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Justice News

Department of Justice
U.S. Attorney’s Office
Eastern District of Louisiana

Friday, May 24, 2013

Jerayr Rostamian And His Company Sentenced For Structuring Financial Transactions To Avoid Reporting Requirements And Conspiracy To Commit Money Laundering

Dana J. Boente, U. S. Attorney; Michael Anderson, Special Agent in Charge, Federal Bureau of Investigation; Mike Fields, Department of Health and Human Services, Office of Inspector General; Fred Duhy, Louisiana Department of Justice’s Medicaid Fraud Control Unit, and Gabriel Grchan, Special Agent in Charge, Internal Revenue Service-Criminal Investigation announced today that JERAYR ROSTAMIAN, age 50, from Northridge, California, was sentenced today to 40 months incarceration and fined $250,000 by U. S. District Judge Lance M. Africk after previously pleading guilty to structuring monetary transactions to avoid reporting requirements.  In addition to the term of imprisonment, Judge Africk ordered that ROSTAMIAN be placed on three years of supervised release following his term of imprisonment, during which time the defendant will be under federal supervision and risks an additional term of imprisonment should he violate any terms of his supervised release.  The corporation ROSTAMIAN owned, MED-TECH TECHNOLOGIES, INC., was sentenced today to five years probation and restitution in the amount of $3,722,480 to be paid to Medicare and Medicaid.  MED-TECH TECHNOLOGIES, INC. previously plead guilty to a conspiracy to commit money laundering.  Additionally, Judge Africk ordered MED-TECH’s assets forfeited.

According to court documents, MED-TECH participated in a criminal organization for the purpose of fraudulently billing Medicare and Medicaid.  Recruiters found patients to bring to a series of medical clinics located in the greater New Orleans area for medical tests that were not performed and not medically necessary.  The clinics' patients were moved between the various clinics and repeatedly perform the same unnecessary tests.  The patients received prescriptions for drugs, usually narcotics, for their cooperation, and the recruiters were provided cash and prescription drugs for their services.

Once Medicare and Medicaid paid the clinics, MED-TECH TECHNOLOGIES, INC., engaged in a series of financial transactions designed to disguise the fact that the money had been obtained unlawfully and to hide the funds from Medicare and Medicaid.  In particular, the clinics regularly and routinely purchased used medical equipment from MED-TECH.  The prices the  clinics paid for the used medical equipment was significantly more than the value of the medical equipment.  Often brand new medical equipment could have been purchased for much less than the medical clinics paid MED-TECH for the used equipment. The clinic owners also paid exorbitant repair fees to MED-TECH, supposedly to repair the outdated equipment.  For example, the clinics paid MED-TECH over $165,000 for an outdated machine that was worth less than $5,000.  In total, MED-TECH laundered approximately $3.7 million for the clinics between January 2009 and April 2011.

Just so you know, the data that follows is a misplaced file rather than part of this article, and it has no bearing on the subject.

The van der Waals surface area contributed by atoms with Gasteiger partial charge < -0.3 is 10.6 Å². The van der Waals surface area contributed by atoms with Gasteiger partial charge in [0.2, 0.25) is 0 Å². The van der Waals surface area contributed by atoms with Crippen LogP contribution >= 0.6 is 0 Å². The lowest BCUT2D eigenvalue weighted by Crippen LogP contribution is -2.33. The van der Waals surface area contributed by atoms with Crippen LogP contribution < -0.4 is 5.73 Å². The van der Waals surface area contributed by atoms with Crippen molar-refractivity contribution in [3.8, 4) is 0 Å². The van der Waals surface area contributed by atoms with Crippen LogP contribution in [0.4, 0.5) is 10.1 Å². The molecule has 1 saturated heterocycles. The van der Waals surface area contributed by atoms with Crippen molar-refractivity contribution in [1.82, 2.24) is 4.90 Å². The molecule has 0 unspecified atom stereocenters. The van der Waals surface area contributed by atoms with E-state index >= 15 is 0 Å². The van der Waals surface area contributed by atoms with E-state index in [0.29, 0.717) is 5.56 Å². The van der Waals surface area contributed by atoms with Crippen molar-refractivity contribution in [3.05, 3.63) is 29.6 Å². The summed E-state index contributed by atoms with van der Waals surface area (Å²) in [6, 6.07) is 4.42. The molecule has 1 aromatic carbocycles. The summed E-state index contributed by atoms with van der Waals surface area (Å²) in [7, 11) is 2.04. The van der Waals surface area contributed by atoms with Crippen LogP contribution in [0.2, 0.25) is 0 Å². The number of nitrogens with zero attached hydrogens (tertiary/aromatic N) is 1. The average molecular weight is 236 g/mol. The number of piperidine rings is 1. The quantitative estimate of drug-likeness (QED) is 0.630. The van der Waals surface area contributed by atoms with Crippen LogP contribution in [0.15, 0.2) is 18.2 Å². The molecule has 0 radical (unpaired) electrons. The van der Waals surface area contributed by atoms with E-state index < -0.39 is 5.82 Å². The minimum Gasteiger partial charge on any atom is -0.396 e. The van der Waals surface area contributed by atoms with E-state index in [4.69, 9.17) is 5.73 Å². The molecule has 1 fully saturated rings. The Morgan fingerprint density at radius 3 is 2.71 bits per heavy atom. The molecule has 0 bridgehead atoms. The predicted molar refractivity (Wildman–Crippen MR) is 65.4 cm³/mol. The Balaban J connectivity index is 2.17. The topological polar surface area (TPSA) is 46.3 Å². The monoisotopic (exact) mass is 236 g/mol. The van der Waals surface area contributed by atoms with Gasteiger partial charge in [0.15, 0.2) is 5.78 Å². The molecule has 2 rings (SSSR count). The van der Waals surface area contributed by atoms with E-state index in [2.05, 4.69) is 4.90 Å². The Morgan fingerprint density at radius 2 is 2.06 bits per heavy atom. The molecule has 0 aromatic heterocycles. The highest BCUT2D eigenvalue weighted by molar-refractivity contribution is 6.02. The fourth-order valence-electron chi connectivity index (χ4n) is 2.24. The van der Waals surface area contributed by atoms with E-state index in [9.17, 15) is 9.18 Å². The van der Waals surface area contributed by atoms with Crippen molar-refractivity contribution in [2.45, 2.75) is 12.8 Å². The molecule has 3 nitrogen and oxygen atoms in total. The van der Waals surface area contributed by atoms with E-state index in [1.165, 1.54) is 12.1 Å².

After the fraudulent funds from the Louisiana-based clinics were deposited into bank accounts, ROSTAMIAN withdrew much of the funds in cash, in amounts just below the threshold that would trigger the bank to file a report with the government.  ROSTAMIAN’S structured cash withdraws of the money he received from the clinics were designed to avoid federal transaction reporting requirements, in violation of federal law. 

“This case should serve as a reminder that the New Orleans-based health care fraud law enforcement team will expand its reach well beyond the Louisiana borders, as necessary, to bring those individuals who defraud Medicare and Louisiana Medicaid to justice,” stated Michael Anderson, Special Agent in Charge, Federal Bureau of Investigation.

“IRS Criminal Investigation is committed to unraveling complex financial transactions and money laundering schemes,” stated IRS Special Agent in Charge Gabriel Grchan of the New Orleans Field Office.  “There is a price to be paid for engaging in fraud schemes and Mr. Rostamian will now be held accountable for his actions.”

“Today's guilty pleas are part of an ongoing effort by HAS-OIL and our federal law enforcement partners to bring to justice those who prey on our elderly for financial gain. Our highly trained and motivated HAS-OIL special agents are combining cutting-edge fraud detection and analysis technology with old fashioned police work to protect and preserve the Medicare program,” added Mike Fields, Special Agent in Charge, Department of Health and Human Services, Office of Inspector General.

Louisiana Attorney General Buddy Caldwell said, “This aggressive multi-agency effort has dismantled a significant health care fraud operation and sends a clear message to those who rob taxpayer dollars and exploit vulnerable residents that depend on Medicaid and Medicare for care.”

ROSTAMIAN and MED-TECH are the most recent defendants in the scheme to be sentenced.  Eleven individuals and six corporations have already pleaded guilty to various parts of this scheme, which resulted in approximately $21,885,000 in fraudulent Medicare and Medicaid billings.

The investigation was conducted by Special Agents of the Federal Bureau of Investigation; the U. S. Department of Health and Human Services, Office of Inspector General; the Louisiana Department of Justice, Medicaid Fraud Control Unit and the Internal Revenue Service-Criminal Investigation. The case was prosecuted by Assistant U. S. Attorneys Patrice Harris Sullivan, Jordan Ginsberg and G. Dall Kammer.

Updated November 18, 2014